Keynote speakers

We are proud to introduce the following speakers

Professor Ian Couper

Ian has been Director of the Ukwanda Centre for Rural Health and Professor of Rural Health in the Department of Global Health, Faculty of Medicine and Health Sciences, Stellenbosch University, South Africa, since 2016. This follows more than thirteen years at the University of the Witwatersrand and the North West Provincial Department of Health.

He was a founding member of the Rural Doctors Association of Southern Africa, and is past chair of the Wonca Working Party on Rural Practice. He has been involved in educational support in a number of African universities, including in Malawi, Mozambique, Uganda and Tanzania, and was a member of the national task team that developed clinical associate (PA) training in South Africa. He is the African section editor of Rural and Remote Health, and an associate editor of BMC Medical Education.

His reach focuses on rural health and health professions education.

Professor Trish Greenhalgh

Trish is an internationally recognised academic in primary health care and trained as a GP. She joined the Department of Primary Care Health Sciences at the University of Oxford in January 2015 after previously holding professorships at University College London and Queen Mary University of London.

As co-Director of the Interdisciplinary Research In Health Sciences (IRIHS) unit, Trish leads a programme of research at the interface between social sciences and medicine, with strong emphasis on the organisation and delivery of health services. Her research seeks to celebrate and retain the traditional and humanistic aspects of medicine while also embracing the unparalleled opportunities of contemporary science and technology to improve health outcomes and relieve suffering.

Trish is joint module coordinator on the Knowledge Into Action (KIA) module of the MSc in Evidence Based Health Care.

Elizabeth Iro

Elizabeth is the World Health Organisation Chief Nursing Officer. She commenced in this role in January 2018 and is a member of the WHO Headquarters leadership team.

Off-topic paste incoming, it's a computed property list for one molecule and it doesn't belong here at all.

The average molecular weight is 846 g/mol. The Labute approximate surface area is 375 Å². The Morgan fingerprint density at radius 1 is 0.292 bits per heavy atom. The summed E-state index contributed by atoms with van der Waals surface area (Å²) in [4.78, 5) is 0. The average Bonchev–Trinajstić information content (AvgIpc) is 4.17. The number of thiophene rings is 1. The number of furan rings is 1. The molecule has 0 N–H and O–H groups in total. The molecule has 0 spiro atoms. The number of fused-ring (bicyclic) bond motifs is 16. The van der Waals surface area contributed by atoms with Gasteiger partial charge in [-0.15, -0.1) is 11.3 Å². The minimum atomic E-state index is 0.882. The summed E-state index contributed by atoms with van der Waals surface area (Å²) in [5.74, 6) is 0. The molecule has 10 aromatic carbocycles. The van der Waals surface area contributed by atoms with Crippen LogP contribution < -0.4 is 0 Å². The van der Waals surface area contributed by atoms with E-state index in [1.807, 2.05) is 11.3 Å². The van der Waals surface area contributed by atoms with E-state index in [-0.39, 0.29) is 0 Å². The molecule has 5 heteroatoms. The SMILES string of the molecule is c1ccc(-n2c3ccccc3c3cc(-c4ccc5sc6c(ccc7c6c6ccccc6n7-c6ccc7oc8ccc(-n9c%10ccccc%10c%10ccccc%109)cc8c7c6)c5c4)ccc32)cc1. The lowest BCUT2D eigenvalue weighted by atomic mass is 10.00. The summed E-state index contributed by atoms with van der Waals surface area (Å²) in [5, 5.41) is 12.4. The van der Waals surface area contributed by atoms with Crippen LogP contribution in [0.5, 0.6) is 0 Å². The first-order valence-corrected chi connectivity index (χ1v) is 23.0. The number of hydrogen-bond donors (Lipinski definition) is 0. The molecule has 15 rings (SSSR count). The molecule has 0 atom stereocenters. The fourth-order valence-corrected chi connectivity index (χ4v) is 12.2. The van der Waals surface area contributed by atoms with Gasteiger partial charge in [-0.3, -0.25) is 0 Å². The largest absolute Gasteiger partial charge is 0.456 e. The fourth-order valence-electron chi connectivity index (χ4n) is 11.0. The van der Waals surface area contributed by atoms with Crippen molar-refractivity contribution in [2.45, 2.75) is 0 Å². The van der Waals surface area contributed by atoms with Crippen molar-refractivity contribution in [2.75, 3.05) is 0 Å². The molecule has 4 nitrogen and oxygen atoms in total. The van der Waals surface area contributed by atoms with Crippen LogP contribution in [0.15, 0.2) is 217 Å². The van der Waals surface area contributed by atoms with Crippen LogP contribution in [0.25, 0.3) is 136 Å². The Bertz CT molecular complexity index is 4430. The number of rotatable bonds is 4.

Elizabeth is from the Cook Islands, she has served as the country’s Secretary of Health since 2012- 2017. In this role, she has implemented legislative reforms to strengthen the country’s health system and developed the National Health Strategic plans (2012-2016, 2017-2021) and a National Health Road Map 2017-2036, among other national policy and strategic documents. She was the first nurse/midwife and woman to be appointed to this role in the Cook Islands.

Elizabeth was trained as a nurse and a midwife in New Zealand and holds a MHSc in nursing and a MBA. She held various nursing roles such as Chief Nursing Officer (2011-2012), Registrar of the Nursing Council (2000-2007) as well was the President of the Cook Islands Nurses Association (2002-2010).

Professor Papaarangi Reid

Papaarangi is Tumuaki and Head of Department of Maori Health at the Faculty of Medical and Health Sciences, University of Auckland, New Zealand. She holds science and medical degrees from the University of Auckland and is a specialist in public health medicine. She has tribal affiliations to Te Rarawa in the Far North of Aotearoa and her research interests include analysing disparities between indigenous and non-indigenous citizens as a means of monitoring government commitment to indigenous rights.

Professor James Renwick

James has nearly four decades’ experience in weather and climate research. His main field is large-scale climate variability and climate change, including such things as El Niño, the Southern Hemisphere westerly winds, and the impacts of climate variability and change on New Zealand and the Antarctic. James was a lead author for the last two Assessment Reports of the Intergovernmental Panel on Climate Change (IPCC), and is a Convening Lead Author for the new 6th IPCC Assessment. He was recently awarded the Prime Minister’s 2018 prize for Science Communication.

Professor David Tipene-Leach

David, or DTL as he is known by many is from Pōrangahau and of Ngāti Kere and Ngāti Manuhiri descent.

Formerly a Hawke's Bay doctor, David was appointed Professor of Māori and Indigenous Research at EIT in early 2017. DTL is known for his innovative public health projects on prevention of long term conditions such as diabetes and sudden unexplained death in infancy (SUDI).

When he talks about SUDI he often describes this as his "best piece of work" which was to develop and champion the wahakura, a woven flax bassinet that allows Māori mums to share a bed safely with their newborns. The "safe sleep" programme that has flourished around the wahakura – the pepi-pod – is credited with decreasing SUDI deaths by 30 per cent in just six years.

The subsequent Safe Sleep programme has been credited with saving the lives of many babies. The Ministry of Health announced in 2017 that the infant safe sleep programme would run the wahakura project nationwide.

He was made a Member of the New Zealand Order of Merit for services to Māori and health in 2018. Other worthy mentions was DTL's appointment to a new group who advised Health Minister David Clark on the health system, and, at Te Ohu Rata o Aotearoa, Māori Medical Practitioners Association (TE ORA) Hui a-Tau 2017 in Porirua he was elected to the Te ORA Kaihautū/Chairperson.

David continues to advance his research interests at EIT, where he also teaches a postgraduate programme in Māori health.